Anytime you experience major life changes and losses, it is possible to become depressed. Missing your friends and having fond memories of your old home is normal; crying every time you see something that reminds you of the old duty station is not normal. Feeling sad on occasion is part of the PCS process, but if the symptoms become severe or persist for more than a few weeks, then you may need to see a doctor.
The work through: Mild depression means feeling sad, lethargic and not interested in activities. You can combat it with support from your spouse and by giving yourself small celebrations to look forward to—a visit to a new restaurant, a walk in the park or coffee with a friend. Exploring the area around your new duty station can be the excitement and motivation you need to move through this stage. Severe depression can be crippling and dangerous. It requires medical treatment or counseling.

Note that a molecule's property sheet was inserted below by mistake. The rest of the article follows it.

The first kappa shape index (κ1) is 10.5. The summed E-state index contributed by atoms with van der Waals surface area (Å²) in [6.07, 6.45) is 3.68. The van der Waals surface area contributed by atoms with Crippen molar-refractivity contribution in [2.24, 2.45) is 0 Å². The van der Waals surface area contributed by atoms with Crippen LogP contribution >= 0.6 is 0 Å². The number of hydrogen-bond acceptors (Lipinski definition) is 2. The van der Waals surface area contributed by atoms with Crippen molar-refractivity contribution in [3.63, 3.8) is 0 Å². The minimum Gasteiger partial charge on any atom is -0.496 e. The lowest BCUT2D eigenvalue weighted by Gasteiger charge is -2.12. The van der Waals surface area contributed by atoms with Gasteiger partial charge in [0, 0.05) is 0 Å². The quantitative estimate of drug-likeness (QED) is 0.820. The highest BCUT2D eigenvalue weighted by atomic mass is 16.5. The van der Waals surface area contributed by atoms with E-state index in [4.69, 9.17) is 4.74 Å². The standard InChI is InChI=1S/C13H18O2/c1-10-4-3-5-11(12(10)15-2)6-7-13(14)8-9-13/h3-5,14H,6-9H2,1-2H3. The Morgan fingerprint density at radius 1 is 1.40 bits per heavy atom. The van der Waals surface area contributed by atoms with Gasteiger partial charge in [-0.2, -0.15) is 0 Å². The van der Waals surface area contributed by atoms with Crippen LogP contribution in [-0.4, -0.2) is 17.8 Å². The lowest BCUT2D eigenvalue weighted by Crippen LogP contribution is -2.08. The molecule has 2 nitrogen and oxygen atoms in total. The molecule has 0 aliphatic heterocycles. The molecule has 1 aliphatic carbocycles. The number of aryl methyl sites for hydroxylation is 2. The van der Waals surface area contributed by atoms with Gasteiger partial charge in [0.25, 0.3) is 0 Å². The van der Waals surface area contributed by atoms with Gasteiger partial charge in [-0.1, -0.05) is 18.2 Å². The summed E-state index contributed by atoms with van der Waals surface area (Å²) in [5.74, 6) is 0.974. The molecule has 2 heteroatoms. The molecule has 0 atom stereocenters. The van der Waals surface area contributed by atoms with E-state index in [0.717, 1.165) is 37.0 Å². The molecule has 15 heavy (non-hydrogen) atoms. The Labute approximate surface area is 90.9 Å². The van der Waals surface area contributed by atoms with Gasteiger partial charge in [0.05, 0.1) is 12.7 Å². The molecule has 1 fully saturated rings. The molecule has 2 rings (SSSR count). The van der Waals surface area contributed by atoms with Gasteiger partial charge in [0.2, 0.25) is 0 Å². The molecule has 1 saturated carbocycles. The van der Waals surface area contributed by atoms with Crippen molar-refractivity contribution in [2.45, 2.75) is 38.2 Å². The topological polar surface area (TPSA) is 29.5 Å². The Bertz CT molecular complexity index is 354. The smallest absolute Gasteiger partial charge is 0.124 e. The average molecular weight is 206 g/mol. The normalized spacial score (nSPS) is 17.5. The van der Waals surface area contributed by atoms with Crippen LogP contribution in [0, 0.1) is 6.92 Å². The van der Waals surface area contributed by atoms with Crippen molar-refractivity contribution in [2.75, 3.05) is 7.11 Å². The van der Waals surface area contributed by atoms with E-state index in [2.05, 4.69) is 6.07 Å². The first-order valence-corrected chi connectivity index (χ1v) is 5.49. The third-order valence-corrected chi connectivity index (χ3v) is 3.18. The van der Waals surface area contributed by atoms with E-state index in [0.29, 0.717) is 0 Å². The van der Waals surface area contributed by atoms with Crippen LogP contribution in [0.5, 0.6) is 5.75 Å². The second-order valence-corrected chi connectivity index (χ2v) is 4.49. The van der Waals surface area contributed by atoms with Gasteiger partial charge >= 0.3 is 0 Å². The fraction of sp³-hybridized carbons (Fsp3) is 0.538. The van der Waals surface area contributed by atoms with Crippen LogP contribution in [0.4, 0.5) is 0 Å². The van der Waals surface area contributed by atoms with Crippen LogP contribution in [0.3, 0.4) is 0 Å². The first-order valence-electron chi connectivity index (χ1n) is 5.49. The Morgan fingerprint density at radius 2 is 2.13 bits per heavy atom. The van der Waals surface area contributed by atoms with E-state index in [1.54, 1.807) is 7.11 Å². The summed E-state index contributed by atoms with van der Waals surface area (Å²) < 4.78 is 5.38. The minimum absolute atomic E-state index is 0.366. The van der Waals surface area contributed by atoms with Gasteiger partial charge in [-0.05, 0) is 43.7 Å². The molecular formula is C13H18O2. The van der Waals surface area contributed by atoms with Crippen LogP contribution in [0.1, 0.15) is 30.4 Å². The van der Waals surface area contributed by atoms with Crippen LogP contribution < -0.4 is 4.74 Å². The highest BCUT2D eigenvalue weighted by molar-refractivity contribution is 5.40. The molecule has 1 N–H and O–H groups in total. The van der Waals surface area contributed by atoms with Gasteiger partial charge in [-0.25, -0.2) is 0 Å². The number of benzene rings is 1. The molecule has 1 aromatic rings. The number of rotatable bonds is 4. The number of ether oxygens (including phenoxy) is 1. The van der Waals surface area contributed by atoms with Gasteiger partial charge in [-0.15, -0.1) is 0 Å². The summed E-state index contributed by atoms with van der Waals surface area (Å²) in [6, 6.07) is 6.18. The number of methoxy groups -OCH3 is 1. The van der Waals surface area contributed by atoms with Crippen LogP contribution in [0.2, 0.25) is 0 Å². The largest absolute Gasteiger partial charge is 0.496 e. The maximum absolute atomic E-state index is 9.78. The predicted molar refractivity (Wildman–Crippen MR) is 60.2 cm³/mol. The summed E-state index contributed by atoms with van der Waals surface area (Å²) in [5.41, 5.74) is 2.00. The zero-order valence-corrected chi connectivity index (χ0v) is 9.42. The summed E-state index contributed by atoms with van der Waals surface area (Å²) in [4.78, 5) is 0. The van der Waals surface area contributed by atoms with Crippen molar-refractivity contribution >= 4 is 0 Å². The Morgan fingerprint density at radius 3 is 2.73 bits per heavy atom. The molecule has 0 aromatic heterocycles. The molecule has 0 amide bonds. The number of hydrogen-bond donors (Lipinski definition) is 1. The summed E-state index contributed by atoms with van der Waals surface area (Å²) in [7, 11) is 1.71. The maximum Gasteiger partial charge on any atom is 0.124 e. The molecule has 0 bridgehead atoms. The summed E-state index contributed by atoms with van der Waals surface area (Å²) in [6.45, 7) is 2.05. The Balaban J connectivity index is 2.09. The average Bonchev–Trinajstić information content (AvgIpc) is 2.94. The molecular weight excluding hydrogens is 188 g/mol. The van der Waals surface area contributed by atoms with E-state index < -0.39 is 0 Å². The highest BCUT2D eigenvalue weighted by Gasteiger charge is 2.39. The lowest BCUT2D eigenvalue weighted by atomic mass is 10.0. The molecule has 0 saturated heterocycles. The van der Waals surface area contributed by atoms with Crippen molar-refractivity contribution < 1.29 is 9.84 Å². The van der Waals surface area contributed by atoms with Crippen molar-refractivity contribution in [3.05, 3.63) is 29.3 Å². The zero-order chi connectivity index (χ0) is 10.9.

This is the final stage and the end result—to become comfortable and adjusted to your new home. It can take a year to feel at home at your new duty station. Because my husband was training or deployed during most of our first year, it took him even longer to reach this point because he had to do most of his adjusting after homecoming. PCS acceptance can happen in little pieces: You may make a new friend one day, but you might not remember the route to the local store without GPS until a few weeks later. It took some time, but I have now accepted our new duty station, and I can think of the old one with more smiles than tears. A piece of my heart may always remain in Spain, but I have finally learned that I can live a full life here, too.
The work through: Acceptance won’t happen all at once. It’s normal to accept some things, then continue to go through the other stages of grief again before you accept the rest. Don’t beat yourself up if it is taking a long time to adjust. Instead, celebrate each small accomplishment. If you join a new club, find your way across base on your own or discover a new store you love, then enjoy those moments of acceptance. Share them with your spouse or friends on social media. Treasure those moments, so on bad days you can remember the sense of accomplishment and victory.Subscribe to Military Spouse's Weekly Newsletter